Jan. 20, 2023 – After the COVID-19 pandemic began in late 2019 in Wuhan, China, health authorities across the globe anxiously wondered when the virus would cross the border into their nation.
In the United States, it happened 3 years ago, on Jan. 20, 2020, when the nation’s first case of COVID-19 was diagnosed in in Snohomish County, WA, just north of Seattle.
“The patient from Washington with confirmed 2019-nCoV infection returned to the United States from Wuhan on January 15, 2020,” the CDC said in a news release at the time. “The patient sought care at a medical facility in the state of Washington, where the patient was treated for the illness. Based on the patient’s travel history and symptoms, healthcare professionals suspected this new coronavirus.”
A specimen was sent to the CDC overnight, where lab testing confirmed the diagnosis for the man in his 30s.
In late February 2020, the CDC reported the first COVID death in the nation, again in Washington state. The fatality was a man in his 50s.
Since then, the virus has spread across the world. Almost 102 million cases have been diagnosed in the U.S., with more than 1.1 million COVID-related deaths – the most cases and deaths of any nation, according to the Johns Hopkins University Coronavirus Resource Center.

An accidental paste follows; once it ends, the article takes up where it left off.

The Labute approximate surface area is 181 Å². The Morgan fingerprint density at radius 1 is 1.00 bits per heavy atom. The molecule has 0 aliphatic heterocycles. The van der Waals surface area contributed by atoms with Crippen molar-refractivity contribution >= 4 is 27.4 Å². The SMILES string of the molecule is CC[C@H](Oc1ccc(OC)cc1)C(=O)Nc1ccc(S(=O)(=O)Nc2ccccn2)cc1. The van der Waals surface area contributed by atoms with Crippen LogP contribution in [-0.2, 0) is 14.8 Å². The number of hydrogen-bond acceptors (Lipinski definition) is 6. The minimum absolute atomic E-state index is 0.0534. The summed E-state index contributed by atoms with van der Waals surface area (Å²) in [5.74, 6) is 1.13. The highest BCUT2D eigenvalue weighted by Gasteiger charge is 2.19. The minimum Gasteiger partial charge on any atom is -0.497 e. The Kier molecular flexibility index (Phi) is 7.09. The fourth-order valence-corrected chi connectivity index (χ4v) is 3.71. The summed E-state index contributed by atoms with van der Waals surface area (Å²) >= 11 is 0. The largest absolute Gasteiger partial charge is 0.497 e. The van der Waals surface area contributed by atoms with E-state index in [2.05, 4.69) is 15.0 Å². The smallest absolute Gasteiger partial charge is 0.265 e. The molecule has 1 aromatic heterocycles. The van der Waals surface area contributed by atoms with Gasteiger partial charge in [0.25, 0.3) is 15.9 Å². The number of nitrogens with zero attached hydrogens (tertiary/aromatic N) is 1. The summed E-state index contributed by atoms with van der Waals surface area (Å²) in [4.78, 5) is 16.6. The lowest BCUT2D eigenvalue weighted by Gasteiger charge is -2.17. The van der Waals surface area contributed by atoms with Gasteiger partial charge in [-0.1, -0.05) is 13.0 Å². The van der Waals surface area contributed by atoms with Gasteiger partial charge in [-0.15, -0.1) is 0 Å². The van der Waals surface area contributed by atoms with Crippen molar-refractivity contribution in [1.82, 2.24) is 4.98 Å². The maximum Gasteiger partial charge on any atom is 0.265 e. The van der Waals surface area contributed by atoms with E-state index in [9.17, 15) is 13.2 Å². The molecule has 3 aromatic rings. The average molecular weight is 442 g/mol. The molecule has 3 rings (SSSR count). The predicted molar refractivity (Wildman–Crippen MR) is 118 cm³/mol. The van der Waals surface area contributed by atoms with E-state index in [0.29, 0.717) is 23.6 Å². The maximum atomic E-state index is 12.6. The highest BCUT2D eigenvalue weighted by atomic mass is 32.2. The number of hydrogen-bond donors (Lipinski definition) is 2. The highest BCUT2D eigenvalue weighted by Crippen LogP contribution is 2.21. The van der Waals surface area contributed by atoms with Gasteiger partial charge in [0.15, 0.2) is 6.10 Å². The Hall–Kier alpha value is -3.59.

Globally, there have been more than 668 million cases and 6.7 million COVID-related deaths.
The World Health Organization declared a pandemic on March 11, 2020.
Maria Van Kerkhove, PhD, the WHO’s technical lead for the COVID-19 response, said the virus has not settled into a predictable pattern, according to CNN.
“We didn’t need to have this level of death and devastation, but we’re dealing with it, and we are doing our best to minimize the impact going forward,” she told the Conversations on Health Care podcast.